Written by epgonline.org - Last updated 29 May 2018

This section encompasses a wide range of skin conditions, comprising a number of separate aetiologies. They fall into this category due to their common inflammatory pathology, although this manifests in very different ways. As one of the primary components of the innate immune system, skin failure has the potential to be catastrophic, as exemplified by toxic epidermal necrolysis or Stevens-Johnson syndrome, although the majority of disease states relating to skin inflammation are less severe. Some of the included disease groups are highlighted below.

Pemphigus is an autoimmune reaction against desmosomes, and can be induced by drugs or as part of a paraneoplastic phenomenon. It results in the formation of blisters, and physiologically behaves like a burn. Pemphigoid disorders are also characterised by large blisters; however, they are distinguished by antibodies against hemidesmosomes, resulting in subepidermal bullae. Lupus erythematosus is a systemic autoimmune condition that can frequently manifest with a variety of cutaneous symptoms.

Psoriasis and its variations are common inflammatory skin conditions; and can cause significant distress due to the chronic nature and cosmetic appearance of the condition. Parapsoriasis is a group of conditions that have a similar appearance to psoriasis, but do not share a common pathology.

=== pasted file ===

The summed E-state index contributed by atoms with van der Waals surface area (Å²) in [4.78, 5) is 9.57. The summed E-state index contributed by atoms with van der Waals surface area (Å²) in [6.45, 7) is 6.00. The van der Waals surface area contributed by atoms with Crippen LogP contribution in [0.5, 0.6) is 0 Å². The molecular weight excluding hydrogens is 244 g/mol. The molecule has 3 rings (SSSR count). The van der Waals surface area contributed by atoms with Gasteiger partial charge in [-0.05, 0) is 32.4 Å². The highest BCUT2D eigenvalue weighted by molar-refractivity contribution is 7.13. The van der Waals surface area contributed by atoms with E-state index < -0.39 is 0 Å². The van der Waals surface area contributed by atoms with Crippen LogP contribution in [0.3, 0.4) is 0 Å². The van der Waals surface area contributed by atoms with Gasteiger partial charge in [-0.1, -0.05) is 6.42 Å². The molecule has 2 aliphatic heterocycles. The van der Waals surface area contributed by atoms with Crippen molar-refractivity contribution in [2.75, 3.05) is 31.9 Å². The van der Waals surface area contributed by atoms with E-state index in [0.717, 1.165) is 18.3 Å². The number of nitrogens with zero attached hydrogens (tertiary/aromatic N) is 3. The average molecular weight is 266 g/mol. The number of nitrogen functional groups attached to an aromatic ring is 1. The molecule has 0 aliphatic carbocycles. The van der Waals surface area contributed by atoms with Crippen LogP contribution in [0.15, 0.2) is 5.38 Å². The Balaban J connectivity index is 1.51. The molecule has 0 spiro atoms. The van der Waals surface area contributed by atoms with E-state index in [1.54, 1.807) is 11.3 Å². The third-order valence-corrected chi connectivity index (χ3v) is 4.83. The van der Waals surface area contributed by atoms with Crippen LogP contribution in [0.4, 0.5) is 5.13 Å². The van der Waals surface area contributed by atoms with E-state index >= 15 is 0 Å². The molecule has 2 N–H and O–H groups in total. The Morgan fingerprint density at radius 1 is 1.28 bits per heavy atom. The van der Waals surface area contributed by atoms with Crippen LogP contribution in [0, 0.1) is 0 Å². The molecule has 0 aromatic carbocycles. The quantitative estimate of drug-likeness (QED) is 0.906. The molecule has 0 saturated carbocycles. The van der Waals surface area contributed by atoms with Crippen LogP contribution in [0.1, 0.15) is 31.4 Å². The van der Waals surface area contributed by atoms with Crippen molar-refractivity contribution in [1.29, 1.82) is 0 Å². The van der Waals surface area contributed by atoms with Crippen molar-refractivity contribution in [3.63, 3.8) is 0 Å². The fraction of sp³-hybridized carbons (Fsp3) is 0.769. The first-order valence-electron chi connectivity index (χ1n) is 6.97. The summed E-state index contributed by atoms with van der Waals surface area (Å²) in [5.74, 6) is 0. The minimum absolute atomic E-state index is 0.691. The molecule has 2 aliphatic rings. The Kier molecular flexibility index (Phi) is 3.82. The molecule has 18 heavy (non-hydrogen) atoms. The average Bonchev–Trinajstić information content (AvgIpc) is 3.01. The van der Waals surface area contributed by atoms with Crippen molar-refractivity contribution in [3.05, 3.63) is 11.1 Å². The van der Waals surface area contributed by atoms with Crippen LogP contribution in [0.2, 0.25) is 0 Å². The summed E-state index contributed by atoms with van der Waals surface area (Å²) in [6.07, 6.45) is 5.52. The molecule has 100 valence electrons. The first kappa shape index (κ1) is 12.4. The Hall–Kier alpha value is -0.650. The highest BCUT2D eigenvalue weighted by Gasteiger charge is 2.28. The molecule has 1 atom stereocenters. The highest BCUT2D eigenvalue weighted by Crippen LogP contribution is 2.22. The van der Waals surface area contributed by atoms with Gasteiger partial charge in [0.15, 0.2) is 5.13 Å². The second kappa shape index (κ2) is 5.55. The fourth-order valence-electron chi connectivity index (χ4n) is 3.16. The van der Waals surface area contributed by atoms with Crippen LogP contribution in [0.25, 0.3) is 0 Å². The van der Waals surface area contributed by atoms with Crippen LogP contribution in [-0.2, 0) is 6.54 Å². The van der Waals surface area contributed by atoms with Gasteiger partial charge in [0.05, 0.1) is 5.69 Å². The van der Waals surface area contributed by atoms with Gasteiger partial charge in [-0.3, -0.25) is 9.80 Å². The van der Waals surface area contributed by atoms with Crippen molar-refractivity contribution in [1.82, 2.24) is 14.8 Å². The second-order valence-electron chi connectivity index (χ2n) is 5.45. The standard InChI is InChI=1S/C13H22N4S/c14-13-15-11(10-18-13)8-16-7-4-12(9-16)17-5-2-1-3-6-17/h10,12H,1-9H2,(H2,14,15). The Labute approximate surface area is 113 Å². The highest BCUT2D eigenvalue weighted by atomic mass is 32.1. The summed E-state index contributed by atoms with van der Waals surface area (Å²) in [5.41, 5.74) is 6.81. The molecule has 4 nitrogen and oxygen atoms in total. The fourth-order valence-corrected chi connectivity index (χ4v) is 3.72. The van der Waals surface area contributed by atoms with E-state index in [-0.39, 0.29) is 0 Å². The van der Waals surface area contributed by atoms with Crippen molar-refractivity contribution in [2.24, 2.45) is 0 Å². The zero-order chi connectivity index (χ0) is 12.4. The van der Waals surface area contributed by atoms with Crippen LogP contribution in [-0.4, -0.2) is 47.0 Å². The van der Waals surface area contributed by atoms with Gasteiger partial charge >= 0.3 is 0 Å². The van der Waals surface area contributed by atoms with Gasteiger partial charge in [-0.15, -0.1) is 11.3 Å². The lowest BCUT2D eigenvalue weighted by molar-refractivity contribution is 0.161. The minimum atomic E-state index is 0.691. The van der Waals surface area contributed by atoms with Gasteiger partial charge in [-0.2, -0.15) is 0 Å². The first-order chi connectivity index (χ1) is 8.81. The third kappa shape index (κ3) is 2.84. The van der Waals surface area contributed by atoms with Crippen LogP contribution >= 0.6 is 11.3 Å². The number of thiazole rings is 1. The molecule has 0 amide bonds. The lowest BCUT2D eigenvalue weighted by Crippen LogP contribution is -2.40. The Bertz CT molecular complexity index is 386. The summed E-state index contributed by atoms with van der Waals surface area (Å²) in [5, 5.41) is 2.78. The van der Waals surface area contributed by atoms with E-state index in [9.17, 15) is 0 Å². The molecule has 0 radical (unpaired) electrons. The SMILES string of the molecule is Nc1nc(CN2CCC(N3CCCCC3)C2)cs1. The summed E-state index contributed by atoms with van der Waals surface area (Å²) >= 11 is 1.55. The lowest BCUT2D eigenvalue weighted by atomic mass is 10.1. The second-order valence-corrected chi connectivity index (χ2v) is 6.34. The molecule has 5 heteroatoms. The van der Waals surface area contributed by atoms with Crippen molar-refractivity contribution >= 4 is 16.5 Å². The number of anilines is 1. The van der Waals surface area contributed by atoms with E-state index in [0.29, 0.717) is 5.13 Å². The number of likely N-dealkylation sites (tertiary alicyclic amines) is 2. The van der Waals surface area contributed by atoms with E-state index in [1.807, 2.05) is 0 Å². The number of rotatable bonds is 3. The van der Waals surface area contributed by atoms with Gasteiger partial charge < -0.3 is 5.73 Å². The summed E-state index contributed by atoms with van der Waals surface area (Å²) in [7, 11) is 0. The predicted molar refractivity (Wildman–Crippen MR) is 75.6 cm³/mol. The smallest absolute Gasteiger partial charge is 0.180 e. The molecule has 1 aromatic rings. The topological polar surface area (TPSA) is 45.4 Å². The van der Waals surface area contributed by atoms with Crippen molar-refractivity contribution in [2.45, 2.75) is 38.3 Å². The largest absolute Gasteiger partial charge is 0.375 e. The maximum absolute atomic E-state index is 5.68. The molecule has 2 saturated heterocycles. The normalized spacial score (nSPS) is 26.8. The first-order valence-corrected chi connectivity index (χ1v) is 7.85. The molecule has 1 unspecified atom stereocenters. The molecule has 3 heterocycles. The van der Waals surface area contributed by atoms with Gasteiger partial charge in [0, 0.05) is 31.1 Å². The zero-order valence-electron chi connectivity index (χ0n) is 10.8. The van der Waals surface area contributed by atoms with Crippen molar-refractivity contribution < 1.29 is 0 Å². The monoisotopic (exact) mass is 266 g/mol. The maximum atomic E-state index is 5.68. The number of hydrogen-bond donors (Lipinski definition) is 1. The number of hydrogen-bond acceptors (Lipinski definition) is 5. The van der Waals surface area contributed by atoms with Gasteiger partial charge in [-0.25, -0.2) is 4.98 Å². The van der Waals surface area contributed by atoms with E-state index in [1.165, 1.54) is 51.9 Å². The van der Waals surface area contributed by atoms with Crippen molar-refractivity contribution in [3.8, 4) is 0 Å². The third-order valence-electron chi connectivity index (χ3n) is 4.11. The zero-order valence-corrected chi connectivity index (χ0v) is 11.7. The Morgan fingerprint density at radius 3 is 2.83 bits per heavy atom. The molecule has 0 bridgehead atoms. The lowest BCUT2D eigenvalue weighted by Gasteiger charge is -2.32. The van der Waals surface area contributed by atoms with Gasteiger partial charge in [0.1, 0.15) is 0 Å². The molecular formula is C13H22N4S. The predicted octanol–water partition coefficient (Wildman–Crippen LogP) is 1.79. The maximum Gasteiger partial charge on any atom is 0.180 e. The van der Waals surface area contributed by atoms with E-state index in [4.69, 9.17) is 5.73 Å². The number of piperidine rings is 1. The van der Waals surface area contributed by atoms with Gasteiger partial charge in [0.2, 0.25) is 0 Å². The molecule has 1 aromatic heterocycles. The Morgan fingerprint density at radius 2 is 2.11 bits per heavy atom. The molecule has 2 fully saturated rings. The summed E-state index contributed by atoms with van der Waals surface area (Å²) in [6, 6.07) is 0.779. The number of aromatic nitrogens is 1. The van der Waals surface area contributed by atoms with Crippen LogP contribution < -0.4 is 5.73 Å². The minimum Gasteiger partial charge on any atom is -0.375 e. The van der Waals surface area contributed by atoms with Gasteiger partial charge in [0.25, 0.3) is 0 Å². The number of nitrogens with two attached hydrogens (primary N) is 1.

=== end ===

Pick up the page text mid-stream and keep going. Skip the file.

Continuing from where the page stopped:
Seborrheic dermatitis and eczema are part of this group of diseases. Symptomatically similar, they both result in dry, flaky skin that may be vulnerable to secondary infection. Prurigo nodularis results in itchy nodules, typically on the limbs – while other conditions predominantly relating to pruritis are also included.

Some infective conditions are also located within this section, such as: staphylococcal scalded skin syndrome, infective dermatitis, pityriasis rosea and infantile papular acrodermatitis. There are a significant proportion of inflammatory skin conditions which are idiopathic, such as rosacea, erythema annulare centrifugum and lichen planopilaris.


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See information on psoriasis pathophysiology, signs and symptoms, comorbidities, treatment options, and more.

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Psoriasis Academy

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